People react to shooting
Kansas gunfire in bar kills Indian man; victim’s father calls attack hate crime
Sunayana Dumala holds her heart Friday while talking about her late husband, Srinivas Kuchibhotla, during a news conference at Garmin Headquarters in Olathe, Kan. Witnesses say a man accused of opening fire in a crowded bar yelled at two Indian men to “get out of my country” before pulling the trigger.
OLATHE, Kan. — In the middle of a crowded bar, Adam Purinton yelled at two Indian men to “get out of my country,” witnesses said, then opened fire in an attack that killed one of the men and wounded the other, as well as a third man who tried to help.
Hours later, the 51-year-old former air traffic controller reportedly told a bartender in another town that he needed a place to hide because he had just killed two Middle Eastern men.
In India, the father of one of the wounded men called Wednesday’s attack in the Kansas City suburbs a hate crime, but authorities on Friday declined to discuss a motive as they investigated the shooting. It swiftly stoked fears about the treatment of immigrants, who feel targeted by President Donald Trump’s promises to ban certain travelers, build a wall along the Mexico border and put “America first.”
The slain man was identified as Srinivas Kuchibhotla, 32. His widow said he came to the U.S. in 2005 to pursue a master’s degree at the University of Texas at El Paso and worked in Iowa for six years before moving to the Kansas City area.
“He did not deserve a death like this,” Sunayana Dumala said Friday at a news conference organized by her husband’s employer, the GPS device- maker Garmin. “I don’t know what to say. We’ve read many times in newspapers of some kind of shooting happening somewhere. I was always concerned, ‘ Are we doing the right thing staying in the U.S. or America.’ But he always assured me good things happen in America.”
Though she did not mention Trump by name, she directed anger at the U.S. government, asking what officials would do to stop hate crimes.
“Not everyone is a Muslim,” she said, describing herself as Hindu, “Not everyone will be harmful to this country.”
Purinton was jailed on murder and attempted-murder charges. His first court appearance was scheduled for Monday.
The Indian government said its diplomats would monitor the Kansas investigation.
A bartender at Austins Bar and Grill in the suburb of Olathe said Purinton used racial slurs before firing. He was taken into custody about five hours later after speaking with another bartender at an Applebee’s some 70 miles away in Clinton, Mo.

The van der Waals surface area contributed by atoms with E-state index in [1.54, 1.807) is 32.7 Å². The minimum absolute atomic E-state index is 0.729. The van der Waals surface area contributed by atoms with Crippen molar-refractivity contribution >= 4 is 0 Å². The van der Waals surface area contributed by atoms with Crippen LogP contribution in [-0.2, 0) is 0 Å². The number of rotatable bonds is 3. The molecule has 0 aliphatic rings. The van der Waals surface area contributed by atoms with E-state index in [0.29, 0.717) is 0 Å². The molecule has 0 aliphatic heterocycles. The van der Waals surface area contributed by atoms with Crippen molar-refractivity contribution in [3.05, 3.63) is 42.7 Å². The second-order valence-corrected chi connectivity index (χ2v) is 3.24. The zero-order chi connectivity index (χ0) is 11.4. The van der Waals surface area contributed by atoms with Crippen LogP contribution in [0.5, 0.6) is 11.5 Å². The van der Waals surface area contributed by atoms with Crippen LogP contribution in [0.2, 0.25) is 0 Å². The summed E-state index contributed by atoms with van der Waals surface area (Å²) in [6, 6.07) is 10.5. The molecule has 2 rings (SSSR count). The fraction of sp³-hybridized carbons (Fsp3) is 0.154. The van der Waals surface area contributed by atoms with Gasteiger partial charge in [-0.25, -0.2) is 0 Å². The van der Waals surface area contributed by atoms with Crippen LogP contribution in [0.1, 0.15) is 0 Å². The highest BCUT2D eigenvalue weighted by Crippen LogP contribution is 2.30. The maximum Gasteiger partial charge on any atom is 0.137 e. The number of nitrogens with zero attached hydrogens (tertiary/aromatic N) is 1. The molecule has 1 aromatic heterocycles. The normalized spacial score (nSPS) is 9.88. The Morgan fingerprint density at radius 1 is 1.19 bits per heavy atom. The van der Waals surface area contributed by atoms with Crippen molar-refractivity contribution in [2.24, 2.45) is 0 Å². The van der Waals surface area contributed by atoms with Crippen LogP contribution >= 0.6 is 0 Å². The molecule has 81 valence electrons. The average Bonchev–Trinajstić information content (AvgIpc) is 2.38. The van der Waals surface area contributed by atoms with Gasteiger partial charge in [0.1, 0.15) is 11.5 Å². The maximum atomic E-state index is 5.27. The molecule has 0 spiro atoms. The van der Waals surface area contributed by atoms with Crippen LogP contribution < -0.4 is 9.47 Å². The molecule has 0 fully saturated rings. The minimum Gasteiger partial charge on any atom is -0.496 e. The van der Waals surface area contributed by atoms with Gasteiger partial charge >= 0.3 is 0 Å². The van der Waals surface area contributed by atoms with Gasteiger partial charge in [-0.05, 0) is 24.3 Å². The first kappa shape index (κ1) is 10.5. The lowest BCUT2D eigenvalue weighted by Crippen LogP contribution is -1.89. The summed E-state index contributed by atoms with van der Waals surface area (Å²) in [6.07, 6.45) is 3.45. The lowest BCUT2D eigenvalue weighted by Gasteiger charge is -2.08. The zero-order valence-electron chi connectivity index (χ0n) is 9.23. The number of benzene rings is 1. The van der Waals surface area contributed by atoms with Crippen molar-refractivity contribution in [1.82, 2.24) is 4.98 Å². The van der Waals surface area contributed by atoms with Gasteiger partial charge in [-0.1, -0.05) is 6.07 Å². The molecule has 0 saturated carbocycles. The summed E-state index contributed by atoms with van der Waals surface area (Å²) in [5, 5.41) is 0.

The Kansas City Star reported Purinton’s comments to the second bartender. The paper did not cite its sources.
The other men shot were identified as Alok Madasani, 32, who was released from the hospital Thursday, and Ian Grillot, 24, who remained hospitalized.
Madasani’s father, Jaganmohan Reddy, said he had spoken with his wounded son over the phone and is worried about his safety.
“I request other parents to think twice before sending their children to the United States,” he said.
The LinkedIn accounts for Kuchibhotla and Madasani describe them as engineers for Garmin, which has its main campus just a mile from the scene of the shooting. The company is one of the region’s best-known employers.
Police were working with the FBI. Spokesman Bridget Patton said the agency’s role is to help determine if a civil-rights violation occurred.
Purinton, who is being held in lieu of a $2 million bond, was moved Friday from Missouri to Kansas. Because he has not yet appeared in court, he did not have an attorney formally assigned to his case.
Beverly Morris, who has lived next door to Purinton in Olathe for about 20 years, said he never made her feel unsafe.
“He seemed like a good guy,” Morris said, but “anybody who knew him knew he had a drinking problem.”
Another neighbor, Michael Shimeall, told the Star that Purinton seemed friendly and never showed a temper “or anything like that.”
He recalled that Purinton was helpful with neighbors when they had to dig out after snowstorms or pick up a blown-down tree. He said Purinton had photos of the ships he served on in the Navy and other Navy items in his home.
Federal Aviation Administration records from the 1990s indicate that Purinton was a pilot and was licensed to work in an airport control tower. Agency spokesman Elizabeth Isham Cory said Purinton left the FAA 17 years ago in 2000.